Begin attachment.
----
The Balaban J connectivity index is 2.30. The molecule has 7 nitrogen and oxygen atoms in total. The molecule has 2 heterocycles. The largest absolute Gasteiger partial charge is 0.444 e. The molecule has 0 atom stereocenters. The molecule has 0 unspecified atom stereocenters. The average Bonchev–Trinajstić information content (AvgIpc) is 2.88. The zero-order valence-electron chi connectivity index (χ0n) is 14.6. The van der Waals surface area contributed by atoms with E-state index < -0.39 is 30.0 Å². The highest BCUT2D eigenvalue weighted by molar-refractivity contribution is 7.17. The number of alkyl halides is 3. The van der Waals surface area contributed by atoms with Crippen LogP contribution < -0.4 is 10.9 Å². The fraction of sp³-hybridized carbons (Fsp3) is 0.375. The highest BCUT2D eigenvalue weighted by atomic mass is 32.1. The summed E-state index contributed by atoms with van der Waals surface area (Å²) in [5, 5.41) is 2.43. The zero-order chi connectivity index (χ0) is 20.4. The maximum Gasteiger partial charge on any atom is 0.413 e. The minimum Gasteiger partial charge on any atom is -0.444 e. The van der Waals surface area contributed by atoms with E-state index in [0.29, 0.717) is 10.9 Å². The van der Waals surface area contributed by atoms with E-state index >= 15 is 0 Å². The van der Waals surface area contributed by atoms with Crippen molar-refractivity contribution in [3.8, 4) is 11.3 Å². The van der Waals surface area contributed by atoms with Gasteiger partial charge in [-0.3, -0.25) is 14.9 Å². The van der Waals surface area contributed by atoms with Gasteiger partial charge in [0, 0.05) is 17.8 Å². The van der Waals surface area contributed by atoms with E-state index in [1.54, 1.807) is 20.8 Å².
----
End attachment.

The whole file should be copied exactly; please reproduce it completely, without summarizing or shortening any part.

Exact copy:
The Balaban J connectivity index is 2.30. The molecule has 7 nitrogen and oxygen atoms in total. The molecule has 2 heterocycles. The largest absolute Gasteiger partial charge is 0.444 e. The molecule has 0 atom stereocenters. The molecule has 0 unspecified atom stereocenters. The average Bonchev–Trinajstić information content (AvgIpc) is 2.88. The zero-order valence-electron chi connectivity index (χ0n) is 14.6. The van der Waals surface area contributed by atoms with E-state index < -0.39 is 30.0 Å². The highest BCUT2D eigenvalue weighted by molar-refractivity contribution is 7.17. The number of alkyl halides is 3. The van der Waals surface area contributed by atoms with Crippen LogP contribution < -0.4 is 10.9 Å². The fraction of sp³-hybridized carbons (Fsp3) is 0.375. The highest BCUT2D eigenvalue weighted by atomic mass is 32.1. The summed E-state index contributed by atoms with van der Waals surface area (Å²) in [5, 5.41) is 2.43. The zero-order chi connectivity index (χ0) is 20.4. The maximum Gasteiger partial charge on any atom is 0.413 e. The minimum Gasteiger partial charge on any atom is -0.444 e. The van der Waals surface area contributed by atoms with E-state index in [0.29, 0.717) is 10.9 Å². The van der Waals surface area contributed by atoms with E-state index >= 15 is 0 Å². The van der Waals surface area contributed by atoms with Crippen molar-refractivity contribution in [3.8, 4) is 11.3 Å². The van der Waals surface area contributed by atoms with Gasteiger partial charge in [-0.3, -0.25) is 14.9 Å². The van der Waals surface area contributed by atoms with Gasteiger partial charge in [0, 0.05) is 17.8 Å². The van der Waals surface area contributed by atoms with E-state index in [1.54, 1.807) is 20.8 Å².